Civil Religion Theory Analysis

967 Words4 Pages
Perhaps one of the strengths of the theory civil religion lives in its lack of a unified definition. This gives room for this theory to develop or change to adapt to the complexity of politics in America, as our readings are all focused in America politics. The term civil religion first coined by Jean-Jacques Rousseau but it was Robert Bellah who imported this term to America and later popularized this concept. Bellah (1967), with a neo-Durkheimian perspective, argued that American civil religion is a “public religious dimension (that) is expressed in a set of beliefs, symbols, and rituals.” (Bellah 42) Civil religion is not any specific religion per se, rather, the connection of the worldly society to a higher transcendent sovereignty.…show more content…
Both articles formulated that civil religion is a “source of social and cultural coherence and even unity,” (Williams 2013; 240) with that it provides a set of beliefs, rituals, and the means to formulate a sense transcendent. Williams (2013) mainly focus on civil religion’s ability to critique society, as suggested by Bellah and Gorski. Civil religion provides a moral standard of what America should be, it “heighten boundaries and convinces people that those boundaries are natural and even sacred.” (254) (the term boundaries here I believe is both physical and metaphysical, not simply national territory, but the boundary for identity) It connects the nation to the transcendent. Williams and Fuist (2014) were more interested in the effect of the weakening nation-state. As nation-state being threatened by the neoliberal globalization and ethno-religious national sentiments, it seems diversity and tension within America are strengthened, with the fear of immigrants being very obvious. Symbolic differentiation among Americans became salient as the tension between and separation among Americans became more common. Yet this is not enough to dismiss civil religion, however, civil religion was heavily contested, losing the legitimacy and a charismatic nation-state. Although we still see the aspect of unity within the expression of civil religion, what is being stressed here is the tribalistic civil religion, the identity that “often valorize some elements of the nation-state while challenging others.” (934) The notion of nation is transcendent is still visible, holding officials accountable to act in ways that best align with the transcendent is still a common practice of citizenship. We might have different standards and conceptualization of the civil theology, the core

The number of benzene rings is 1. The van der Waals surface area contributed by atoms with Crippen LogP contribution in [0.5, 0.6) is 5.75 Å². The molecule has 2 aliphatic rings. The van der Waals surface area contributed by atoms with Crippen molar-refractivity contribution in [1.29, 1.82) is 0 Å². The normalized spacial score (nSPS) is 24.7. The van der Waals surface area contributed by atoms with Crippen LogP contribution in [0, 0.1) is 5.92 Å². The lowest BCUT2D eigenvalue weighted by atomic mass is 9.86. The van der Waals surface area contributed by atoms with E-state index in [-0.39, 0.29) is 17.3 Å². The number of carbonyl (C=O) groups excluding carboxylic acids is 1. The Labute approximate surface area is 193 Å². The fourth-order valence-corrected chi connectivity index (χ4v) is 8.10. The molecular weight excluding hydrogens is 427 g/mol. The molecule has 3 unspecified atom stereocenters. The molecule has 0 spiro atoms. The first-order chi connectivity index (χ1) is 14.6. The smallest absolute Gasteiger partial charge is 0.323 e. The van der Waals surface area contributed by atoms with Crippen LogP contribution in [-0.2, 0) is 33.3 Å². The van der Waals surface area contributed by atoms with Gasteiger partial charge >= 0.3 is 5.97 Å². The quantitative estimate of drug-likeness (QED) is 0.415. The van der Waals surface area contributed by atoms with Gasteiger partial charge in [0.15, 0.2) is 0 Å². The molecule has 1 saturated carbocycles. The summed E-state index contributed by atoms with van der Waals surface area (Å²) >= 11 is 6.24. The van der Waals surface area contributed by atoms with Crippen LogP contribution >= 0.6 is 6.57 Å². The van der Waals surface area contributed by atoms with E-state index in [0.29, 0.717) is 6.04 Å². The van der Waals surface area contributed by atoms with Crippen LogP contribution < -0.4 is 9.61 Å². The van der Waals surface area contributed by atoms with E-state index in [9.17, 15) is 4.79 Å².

Get Access